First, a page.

MCKF: Yeah, and we get the OK from Yoshida-san and the quest team. With the Japanese, and the thing is, in 1.0 and the beginnings of beta, they didn’t have any fun with their quest titles. They’re pretty straight forward, especially levequests. If you had a levequest to make leather bags for a guy in Bentbranch it’s probably called like Bentbranch crafting: leather bags! And it’s like… wow really? Their whole thing was that because they were repeatable and not part of the story then just make them systematic. So I said well that’s not a good reason, if you can make them part of the story then why not do it? By giving it a cool title and maybe… why does this person need 100 leather bags? There has to be a reason! So maybe a Qiqirn came and stole all the bags we were supposed to ship to the Sunsilk in Ul’dah so we need bags now or we’ll lose our contract! It’s still the same thing, but now you have a reason why and you have “oh Qiqirns steal things!” and “oh we have business dealings with people in Ul’dah!”.
What I want the players to know, it’s not the localization team going “oh here’s that Japanese, lets ignore that and do our own thing.” because that’s not what we do. The Japanese that’s there is great, we have great writers and this great director that goes over everything to make sure it’s high quality. What we’re doing is taking a great product and making it even greater for the western market. There are a lot of things in Japanese that don’t get across language wise, there are a lot of things when they make their pop culture reference where if we make the same reference, no one in the west is going to know it and it’ll alienate a big part of the audience that’s not familiar with Japanese culture. So to make something that is not alien too, that you can feel like you’re part of the world without any kind of language or cultural barriers, we want to remove those and get across more than the text is there, but get across the experience. When the Japanese writers write their text, maybe they want the player to feel sad here, or laugh here or feel angry and want to go fight something, so if the words we choose, even if they’re a direct translation, don’t make the player feel those emotions then we’ve failed as localizers.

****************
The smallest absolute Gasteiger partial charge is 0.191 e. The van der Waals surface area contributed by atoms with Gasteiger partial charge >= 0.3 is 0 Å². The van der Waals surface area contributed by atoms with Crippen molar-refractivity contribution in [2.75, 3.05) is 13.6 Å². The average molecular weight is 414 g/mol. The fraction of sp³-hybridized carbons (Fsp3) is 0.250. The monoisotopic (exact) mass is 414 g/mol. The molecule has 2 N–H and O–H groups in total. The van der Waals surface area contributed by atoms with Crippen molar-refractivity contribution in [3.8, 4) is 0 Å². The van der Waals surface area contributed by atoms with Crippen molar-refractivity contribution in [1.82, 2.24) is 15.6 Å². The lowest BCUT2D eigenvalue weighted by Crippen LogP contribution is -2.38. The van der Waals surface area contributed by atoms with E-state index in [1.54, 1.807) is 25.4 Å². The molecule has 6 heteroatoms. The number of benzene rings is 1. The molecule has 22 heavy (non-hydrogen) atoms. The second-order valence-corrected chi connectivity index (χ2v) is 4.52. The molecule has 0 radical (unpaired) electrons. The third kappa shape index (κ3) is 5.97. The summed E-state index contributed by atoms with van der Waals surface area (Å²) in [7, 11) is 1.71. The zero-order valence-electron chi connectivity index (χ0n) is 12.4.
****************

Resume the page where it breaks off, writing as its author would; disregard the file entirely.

We want to make sure that we get across not only the word message, but the emotional message as well. It’s not like we’re changing things for the sake of changing it, and whenever we make any major changes we always get the green light from the development team, the writers, the lore planners and from Yoshida-san as well. I can tell you right now, the Chocobo that fights alongside you, in Japanese it’s referred to as your “buddy”. We didn’t’ want to go with your buddy in English because guess what else gets to be a buddy? Magitek Armor. Is your Magitek Armor really your buddy? So going to him and saying “we want to go with a different word is this OK? We want to call it a companion because it can be your companion, Chocobos and Magitek can be your companion, if we add anything in the future, we don’t know what’s going to come, but say a human comes in there, that could be a companion- it fits better in English.” and he said “OK that’s cool” and he allowed that. Sometimes we’ll go to him and ask to change stuff and he says “No, I want you to use this term instead because I want this term to be the same for everyone” and we have to respect that. He understands that different markets have different needs and English in Japan is different from English in the rest of the world. Japanese people maybe know a couple hundred thousand words, and what’s cool in English to Japanese people is not always the coolest word to Japanese people or British people or Australian people and so he understands that and allows us a lot of freedom.